March 19th, 2010
10:24 AM ET

British Airways to strike after talks fail

British Airways cabin crew members will go ahead with their strikes beginning at midnight Friday after talks between the union and the airline broke down, a union official said Friday.

British Airways Chief Executive Willie Walsh and the joint general secretary of the Unite union, Tony Woodley, met late into the night Thursday and again Friday in an attempt to avert two consecutive weekend strikes.

"This company does not want to negotiate," Woodley said of British Airways. "This company wants ultimately to go to war with my members and the union."

Walsh said he "deeply regrets" the inconvenience the strikes will cause to passengers but said the company will still try to operate as many flights as possible.

"I am disappointed the union has not been able to see the sense of the proposal we tabled today," Walsh said.

Unite has decided to strike for three days beginning at midnight Friday, and for four more days beginning March 27. Unite represents 95 percent of BA's 15,000 cabin crew members, but not all of them plan to strike.

The airline has unveiled an ambitious contingency plan to allow as many passengers as possible to travel. Through leasing aircraft and using
replacement workers, Walsh has said BA hopes around 65 percent of its customers will be able to fly as planned during the strikes.

In a full-page ad in several British newspapers Friday, Walsh said a "significant number" of cabin crews don't support the strike and will continue to work, supported by volunteers from across the airline.

The airline said it has also made agreements with more than 60 other carriers to rebook customers free of charge during the strike period if their British Airways flights are canceled.

The industrial action is over planned changes to the way cabin crews operate, which British Airways says will save the carrier more than 60 million pounds ($90 million) a year. Unite has said the plans call for working hours to be extended and crew staffing levels to be cut, changes that it has said will damage customer service and the BA brand.

BA management submitted a formal offer to the union last week, Unite said, but said the offer failed to address union concerns about crew numbers
and service delivery. That prompted Unite officials to announce the strike dates. BA then removed its offer from the table.

British Airways submitted a new offer Friday but Woodley said it reduced the amount of pay that was in the offer last week.

"It's ridiculous to expect any union to go its membership with a worse offer than was withdrawn last week," Woodley said.

The airline, for its part, also has rejected all union proposals so far, saying they would have saved the airline significantly less money than the airline's own planned changes.

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soundoff (6 Responses)
  1. LouisCipher777

    fire them all. if they don't appreciate the fact that they have good jobs, show them how much worse it can be.

    March 19, 2010 at 10:53 am | Report abuse |
  2. miriam

    I don't get it? When will unions see that in this economy they do their members a great disservice by putting their employers out of business. How many industries must go bankrupt before they decide not to be so adversarial as to "go to war" with companies already coping with declining ridership and increasing costs. I guess welfare is a better state of being.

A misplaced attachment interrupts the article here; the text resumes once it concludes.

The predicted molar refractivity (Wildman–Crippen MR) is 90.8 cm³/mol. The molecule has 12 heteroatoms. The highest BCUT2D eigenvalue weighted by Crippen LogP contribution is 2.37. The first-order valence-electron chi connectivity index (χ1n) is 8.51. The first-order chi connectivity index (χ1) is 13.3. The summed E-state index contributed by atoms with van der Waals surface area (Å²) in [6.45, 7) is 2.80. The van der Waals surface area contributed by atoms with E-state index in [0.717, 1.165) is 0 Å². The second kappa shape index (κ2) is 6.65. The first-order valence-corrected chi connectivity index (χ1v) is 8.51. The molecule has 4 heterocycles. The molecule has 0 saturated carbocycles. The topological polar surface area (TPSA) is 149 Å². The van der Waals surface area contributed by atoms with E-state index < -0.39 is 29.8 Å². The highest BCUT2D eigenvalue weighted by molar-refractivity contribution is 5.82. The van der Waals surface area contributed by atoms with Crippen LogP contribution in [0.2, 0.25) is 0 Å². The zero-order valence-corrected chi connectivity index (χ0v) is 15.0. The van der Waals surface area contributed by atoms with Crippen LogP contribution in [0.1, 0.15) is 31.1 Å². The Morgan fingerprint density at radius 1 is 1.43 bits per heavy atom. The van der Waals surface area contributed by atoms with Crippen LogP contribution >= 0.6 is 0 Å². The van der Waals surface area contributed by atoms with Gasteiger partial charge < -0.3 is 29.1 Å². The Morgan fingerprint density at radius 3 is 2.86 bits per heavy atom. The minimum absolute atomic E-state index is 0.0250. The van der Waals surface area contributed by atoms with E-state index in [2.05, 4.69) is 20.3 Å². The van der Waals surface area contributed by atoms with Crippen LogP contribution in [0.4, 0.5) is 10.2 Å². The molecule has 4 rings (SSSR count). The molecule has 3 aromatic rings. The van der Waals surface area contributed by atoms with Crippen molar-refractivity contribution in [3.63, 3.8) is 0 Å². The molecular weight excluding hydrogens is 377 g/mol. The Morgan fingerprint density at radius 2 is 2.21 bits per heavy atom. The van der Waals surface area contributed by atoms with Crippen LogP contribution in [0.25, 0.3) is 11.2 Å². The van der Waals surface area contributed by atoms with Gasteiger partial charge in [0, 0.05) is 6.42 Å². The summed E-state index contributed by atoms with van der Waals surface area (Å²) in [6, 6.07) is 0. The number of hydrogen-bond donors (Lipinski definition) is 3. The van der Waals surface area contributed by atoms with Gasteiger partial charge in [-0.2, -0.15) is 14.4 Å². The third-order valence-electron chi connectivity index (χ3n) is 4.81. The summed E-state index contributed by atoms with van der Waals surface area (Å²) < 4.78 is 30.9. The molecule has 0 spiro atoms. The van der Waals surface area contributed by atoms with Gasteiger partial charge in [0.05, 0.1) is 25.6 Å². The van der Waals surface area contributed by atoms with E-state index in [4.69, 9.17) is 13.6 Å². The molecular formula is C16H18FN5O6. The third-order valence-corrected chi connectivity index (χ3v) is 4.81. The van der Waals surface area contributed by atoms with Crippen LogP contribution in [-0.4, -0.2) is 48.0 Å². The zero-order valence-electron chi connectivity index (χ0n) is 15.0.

March 19, 2010 at 10:55 am | Report abuse |
  3. Jeff

    There was a time and a place when unions were needed, but they have gone from being necessary to a problem. You can sum up a union in 1 word, GREED. As the economy continues to struggle and people go without jobs and money becomes scarce, unions want to fleece their employers and play power struggle. I want to see 1 company stand up and say, enough. If you strike, you are fired. Any one who wants to keep their job had best be at work today. There are plenty of hardworkers out there looking for jobs that would be glad to fill the voids.

    March 19, 2010 at 10:56 am | Report abuse |
  4. chiguest

    It is very unfortunate that the unions cannot use any common sense. This is what killed the auto industry in the UK and USA, These workers are some of the highest paid in the industry and all they want is more..... Given the economy they should be greatful they all have a job.

    March 19, 2010 at 11:24 am | Report abuse |
  5. Rick, Denver, CO, USA

    With so many people out of work I'm surprised the membership is okay with striking. What I find interesting is that neither side has published what their terms are, which is what happened when the Teamsters went on strike against UPS in 1997. Everyone knew what was going on.

    This is a good time for the company to break the union. Southwest Airlines has no union and it is doing well. Unions are outdated for our time. People simply want or think they should earn way more money than they should for doing simple taks. As an example, the US Auto Worker. A simple assembly line job that requires little if no experience and they are paid high wages. The same holds true for UPS drivers. Very high wages to deliver boxes. I used to be a UPS driver. Yes, you bust your backside–but to deliver boxes. The people who SHOULD make the high wages are cops and fireighters who risk their lives.

    My $.02 (inflation adjusted $.75)

    March 19, 2010 at 11:33 am | Report abuse |
  6. Carl

    Union prisoners are what become of people who claim unions! The truth is apparent, economic terrorists and they have no remorse!

    March 19, 2010 at 11:41 am | Report abuse |